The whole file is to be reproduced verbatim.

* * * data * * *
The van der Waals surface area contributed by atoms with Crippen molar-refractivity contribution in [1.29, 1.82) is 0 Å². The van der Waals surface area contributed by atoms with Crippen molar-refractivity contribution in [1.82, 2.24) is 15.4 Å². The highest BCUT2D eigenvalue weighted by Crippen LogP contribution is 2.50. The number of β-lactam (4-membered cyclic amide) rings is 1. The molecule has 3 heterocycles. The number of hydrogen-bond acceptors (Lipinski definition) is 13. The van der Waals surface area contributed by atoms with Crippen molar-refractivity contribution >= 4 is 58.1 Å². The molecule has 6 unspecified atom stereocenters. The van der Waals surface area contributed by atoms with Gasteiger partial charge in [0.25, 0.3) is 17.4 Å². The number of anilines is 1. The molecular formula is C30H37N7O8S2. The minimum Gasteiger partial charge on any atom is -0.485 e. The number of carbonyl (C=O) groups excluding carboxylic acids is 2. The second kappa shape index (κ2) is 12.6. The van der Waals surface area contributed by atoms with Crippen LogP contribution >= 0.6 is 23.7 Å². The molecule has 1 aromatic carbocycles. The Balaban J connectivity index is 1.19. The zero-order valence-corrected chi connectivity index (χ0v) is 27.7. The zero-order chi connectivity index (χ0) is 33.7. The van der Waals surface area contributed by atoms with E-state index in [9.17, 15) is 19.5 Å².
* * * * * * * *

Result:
The van der Waals surface area contributed by atoms with Crippen molar-refractivity contribution in [1.29, 1.82) is 0 Å². The van der Waals surface area contributed by atoms with Crippen molar-refractivity contribution in [1.82, 2.24) is 15.4 Å². The highest BCUT2D eigenvalue weighted by Crippen LogP contribution is 2.50. The number of β-lactam (4-membered cyclic amide) rings is 1. The molecule has 3 heterocycles. The number of hydrogen-bond acceptors (Lipinski definition) is 13. The van der Waals surface area contributed by atoms with Crippen molar-refractivity contribution >= 4 is 58.1 Å². The molecule has 6 unspecified atom stereocenters. The van der Waals surface area contributed by atoms with Gasteiger partial charge in [0.25, 0.3) is 17.4 Å². The number of anilines is 1. The molecular formula is C30H37N7O8S2. The minimum Gasteiger partial charge on any atom is -0.485 e. The number of carbonyl (C=O) groups excluding carboxylic acids is 2. The second kappa shape index (κ2) is 12.6. The van der Waals surface area contributed by atoms with Crippen LogP contribution >= 0.6 is 23.7 Å². The molecule has 1 aromatic carbocycles. The Balaban J connectivity index is 1.19. The zero-order valence-corrected chi connectivity index (χ0v) is 27.7. The zero-order chi connectivity index (χ0) is 33.7. The van der Waals surface area contributed by atoms with E-state index in [9.17, 15) is 19.5 Å².